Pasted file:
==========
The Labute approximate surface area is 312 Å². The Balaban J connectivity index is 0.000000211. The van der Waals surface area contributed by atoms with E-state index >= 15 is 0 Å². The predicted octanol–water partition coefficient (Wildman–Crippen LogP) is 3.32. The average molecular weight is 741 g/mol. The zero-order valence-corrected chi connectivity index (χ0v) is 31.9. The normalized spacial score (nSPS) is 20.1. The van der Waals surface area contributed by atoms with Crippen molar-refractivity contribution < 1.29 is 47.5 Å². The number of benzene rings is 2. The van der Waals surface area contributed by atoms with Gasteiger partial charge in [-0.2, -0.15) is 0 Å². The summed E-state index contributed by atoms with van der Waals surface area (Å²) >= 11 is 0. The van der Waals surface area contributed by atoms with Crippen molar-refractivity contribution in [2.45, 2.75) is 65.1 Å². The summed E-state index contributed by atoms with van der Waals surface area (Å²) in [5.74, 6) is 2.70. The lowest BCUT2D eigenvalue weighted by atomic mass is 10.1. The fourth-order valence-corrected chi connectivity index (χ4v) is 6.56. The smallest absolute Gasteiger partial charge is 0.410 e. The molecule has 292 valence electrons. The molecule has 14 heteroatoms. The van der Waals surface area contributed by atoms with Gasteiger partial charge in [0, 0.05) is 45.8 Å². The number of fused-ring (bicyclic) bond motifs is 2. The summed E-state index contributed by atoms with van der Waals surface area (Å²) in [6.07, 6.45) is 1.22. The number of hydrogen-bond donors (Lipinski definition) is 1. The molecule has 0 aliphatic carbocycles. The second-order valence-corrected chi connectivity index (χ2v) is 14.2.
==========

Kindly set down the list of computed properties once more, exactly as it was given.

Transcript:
The Labute approximate surface area is 312 Å². The Balaban J connectivity index is 0.000000211. The van der Waals surface area contributed by atoms with E-state index >= 15 is 0 Å². The predicted octanol–water partition coefficient (Wildman–Crippen LogP) is 3.32. The average molecular weight is 741 g/mol. The zero-order valence-corrected chi connectivity index (χ0v) is 31.9. The normalized spacial score (nSPS) is 20.1. The van der Waals surface area contributed by atoms with Crippen molar-refractivity contribution < 1.29 is 47.5 Å². The number of benzene rings is 2. The van der Waals surface area contributed by atoms with Gasteiger partial charge in [-0.2, -0.15) is 0 Å². The summed E-state index contributed by atoms with van der Waals surface area (Å²) >= 11 is 0. The van der Waals surface area contributed by atoms with Crippen molar-refractivity contribution in [2.45, 2.75) is 65.1 Å². The summed E-state index contributed by atoms with van der Waals surface area (Å²) in [5.74, 6) is 2.70. The lowest BCUT2D eigenvalue weighted by atomic mass is 10.1. The fourth-order valence-corrected chi connectivity index (χ4v) is 6.56. The smallest absolute Gasteiger partial charge is 0.410 e. The molecule has 292 valence electrons. The molecule has 14 heteroatoms. The van der Waals surface area contributed by atoms with Gasteiger partial charge in [0, 0.05) is 45.8 Å². The number of fused-ring (bicyclic) bond motifs is 2. The summed E-state index contributed by atoms with van der Waals surface area (Å²) in [6.07, 6.45) is 1.22. The number of hydrogen-bond donors (Lipinski definition) is 1. The molecule has 0 aliphatic carbocycles. The second-order valence-corrected chi connectivity index (χ2v) is 14.2.